Okay. We made it through all the gritty methodology stuff. Here’s how we actually implement an assessment. Except, I have one more unfortunate piece of information. Some professionals out there are also not going to like this. Over the years, we’ve tried time and time to create a rigid protocol to how assessment is done. We’ve attempted to create an assessment that you could replicate time and time again across every athlete. The problem is, no one does what we do in regards to programming. No one is truly performing an assessment with the sole intention of figuring out what an athlete needs from a physical, psychological, and social standpoint. WHY WOULD WE PROVIDE THE SAME ASSESSMENT TO EVERYONE WHEN WE DON’T HAVE THE INTENTION OF GIVING EVERYONE THE SAME PROGRAM? The greatest assessment we can provide is one that is approached by a semi blank canvas, and leaves room for the coach to explore what the athlete needs. With that being said, I know everyone in our world wants to be fed information on a spoon, so i’ll humor this. Below i’ve provided a list of movements that a coach MAY utilize to explore the athletic potential of an athlete through 4 different categories. 

As a coach, I am going to utilize the MINIMUM number of these assessment tools necessary to provide me with the information I need to develop this athlete’s program. The end goal is to expose the lowest hanging fruit with the minimum number of repeatable tests to reference improvement. THAT is how we find our starting place to training.

  1. How well does this athlete CREATE force?
    1. 10 yard sprint
    2. Standing Vertical Jump and Repeat Vertical Jump
    3. Standing Single Leg Vertical
    4. Depth Jump
    5. Standing Broad Jump and Repeat Broad Jump
    6. Single Leg Broad Jump
    7. Power Skip
    8. Alternating Bounding
    9. Pushup
    10. Chin Up
    11. Jump Rope
  2. How well does this athlete ABSORB force?
    1. 10 yard sprint to breakdown
    2. 5-10-5/Pro Agility Drill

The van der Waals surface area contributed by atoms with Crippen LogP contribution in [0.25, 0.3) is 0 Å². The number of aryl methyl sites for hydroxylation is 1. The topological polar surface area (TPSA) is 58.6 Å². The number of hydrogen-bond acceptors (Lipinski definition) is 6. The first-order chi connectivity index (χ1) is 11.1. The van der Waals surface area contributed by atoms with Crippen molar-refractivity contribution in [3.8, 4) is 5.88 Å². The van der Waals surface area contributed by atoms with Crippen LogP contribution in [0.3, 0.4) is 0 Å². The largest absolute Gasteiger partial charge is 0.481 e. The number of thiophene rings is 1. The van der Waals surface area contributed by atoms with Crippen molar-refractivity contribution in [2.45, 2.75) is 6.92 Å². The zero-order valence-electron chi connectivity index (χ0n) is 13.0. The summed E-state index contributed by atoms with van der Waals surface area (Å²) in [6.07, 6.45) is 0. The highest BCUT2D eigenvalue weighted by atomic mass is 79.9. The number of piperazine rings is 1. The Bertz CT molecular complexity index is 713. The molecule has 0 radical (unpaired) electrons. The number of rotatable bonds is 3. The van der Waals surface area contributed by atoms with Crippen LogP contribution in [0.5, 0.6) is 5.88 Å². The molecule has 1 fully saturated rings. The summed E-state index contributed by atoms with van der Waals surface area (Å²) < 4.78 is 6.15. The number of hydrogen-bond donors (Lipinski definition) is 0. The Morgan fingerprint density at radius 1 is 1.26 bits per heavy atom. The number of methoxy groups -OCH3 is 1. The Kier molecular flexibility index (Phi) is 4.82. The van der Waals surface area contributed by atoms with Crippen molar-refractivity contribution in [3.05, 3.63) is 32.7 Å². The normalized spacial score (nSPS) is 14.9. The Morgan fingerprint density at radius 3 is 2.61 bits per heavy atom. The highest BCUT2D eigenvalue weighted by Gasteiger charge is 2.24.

3. Drop Landing 
    4. Single Leg Drop Landing
    5. Depth Jump
    6. Broad Jump
      1. Lunge
      2. Squat
      3. Pushup position
      4. Hanging from a bar
  3. Is this athlete MOBILE where they need to be?
    1. Knee Forward Lunge (Dorsiflexion)
    2. Seated Terminal Knee Extension Test
    3. Prone Knee Flexion Test
    4. Anterior/Posterior Pelvic Control
    5. Thoracic extension and rotation
    6. Shoulder Flexion/Scapular Upward Rotation
    7. Joint Specific Testing 
  4. Is this athlete STABILE where they need to be?
    1. Bear Crawl/Quadruped Variations
    2. Single Leg RDL Variations
    3. 20 rep Single Leg Calf Raise Test (More on this later)
    4. Single Leg Step Downs
    5. Drop Landings
    6. Manual Muscle Testing on hip Abductors and External Rotators
    7. Manual Muscle Testing on Shoulder Internal and External Rotators

After we address these questions, we can begin to assess PERFORMANCE METRICS.

Here is a list of performance metrics that we may look at on the initial assessments…

  • 10 yard dash
  • 20 yard dash
  • 40 yard dash
  • 60 yard dash
  • Standing Broad Jump
  • Single Leg Broad Jump
  • Standing Vertical Jump
  • Single Leg Vertical Jump
  • Seated Vertical Jump
  • Standing Triple Jump
  • Single Leg Lateral Broad Jump
  • Depth Jump Vertical 
  • Single Leg Depth Jump Vertical
  • Chin Up
  • Push Up

Future Chapters will go into more detail on why we would choose certain tests for certain athletes across a variety of sports.


Here lies just a slim list of exercises and tests that can be performed on an athlete when they enter AW. If you are an AW athlete and you are reading this, your assessment was completely unique to you. The end goal is if we can answer the 4 questions above we can get a really good idea of where to begin training with a new athlete.